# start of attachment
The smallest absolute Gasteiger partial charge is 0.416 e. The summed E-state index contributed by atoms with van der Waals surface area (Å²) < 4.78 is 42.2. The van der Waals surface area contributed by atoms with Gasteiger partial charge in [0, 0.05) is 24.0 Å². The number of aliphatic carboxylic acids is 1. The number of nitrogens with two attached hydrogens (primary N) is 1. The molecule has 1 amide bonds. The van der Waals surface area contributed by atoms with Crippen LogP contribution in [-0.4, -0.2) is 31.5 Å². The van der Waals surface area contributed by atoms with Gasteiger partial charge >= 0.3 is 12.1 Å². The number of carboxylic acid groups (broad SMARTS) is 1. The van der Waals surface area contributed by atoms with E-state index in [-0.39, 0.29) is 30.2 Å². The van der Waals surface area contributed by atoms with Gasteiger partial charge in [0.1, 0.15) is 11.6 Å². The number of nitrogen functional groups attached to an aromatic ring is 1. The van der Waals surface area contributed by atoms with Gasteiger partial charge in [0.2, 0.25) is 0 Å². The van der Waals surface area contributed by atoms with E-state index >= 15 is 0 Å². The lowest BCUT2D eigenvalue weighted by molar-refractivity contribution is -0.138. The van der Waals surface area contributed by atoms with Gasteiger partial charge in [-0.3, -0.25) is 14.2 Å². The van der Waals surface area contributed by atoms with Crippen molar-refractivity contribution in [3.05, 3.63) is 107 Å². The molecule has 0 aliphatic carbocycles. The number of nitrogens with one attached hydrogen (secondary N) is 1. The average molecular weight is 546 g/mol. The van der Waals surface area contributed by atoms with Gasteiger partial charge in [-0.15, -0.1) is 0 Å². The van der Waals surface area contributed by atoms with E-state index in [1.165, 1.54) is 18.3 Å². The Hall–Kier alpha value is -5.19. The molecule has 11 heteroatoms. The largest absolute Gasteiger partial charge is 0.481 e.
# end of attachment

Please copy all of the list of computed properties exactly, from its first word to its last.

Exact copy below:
The smallest absolute Gasteiger partial charge is 0.416 e. The summed E-state index contributed by atoms with van der Waals surface area (Å²) < 4.78 is 42.2. The van der Waals surface area contributed by atoms with Gasteiger partial charge in [0, 0.05) is 24.0 Å². The number of aliphatic carboxylic acids is 1. The number of nitrogens with two attached hydrogens (primary N) is 1. The molecule has 1 amide bonds. The van der Waals surface area contributed by atoms with Crippen LogP contribution in [-0.4, -0.2) is 31.5 Å². The van der Waals surface area contributed by atoms with Gasteiger partial charge >= 0.3 is 12.1 Å². The number of carboxylic acid groups (broad SMARTS) is 1. The van der Waals surface area contributed by atoms with E-state index in [-0.39, 0.29) is 30.2 Å². The van der Waals surface area contributed by atoms with Gasteiger partial charge in [0.1, 0.15) is 11.6 Å². The number of nitrogen functional groups attached to an aromatic ring is 1. The van der Waals surface area contributed by atoms with Gasteiger partial charge in [0.2, 0.25) is 0 Å². The van der Waals surface area contributed by atoms with E-state index >= 15 is 0 Å². The lowest BCUT2D eigenvalue weighted by molar-refractivity contribution is -0.138. The van der Waals surface area contributed by atoms with Gasteiger partial charge in [-0.3, -0.25) is 14.2 Å². The van der Waals surface area contributed by atoms with Crippen molar-refractivity contribution in [3.05, 3.63) is 107 Å². The molecule has 0 aliphatic carbocycles. The number of nitrogens with one attached hydrogen (secondary N) is 1. The average molecular weight is 546 g/mol. The van der Waals surface area contributed by atoms with Gasteiger partial charge in [-0.15, -0.1) is 0 Å². The van der Waals surface area contributed by atoms with E-state index in [1.165, 1.54) is 18.3 Å². The Hall–Kier alpha value is -5.19. The molecule has 11 heteroatoms. The largest absolute Gasteiger partial charge is 0.481 e.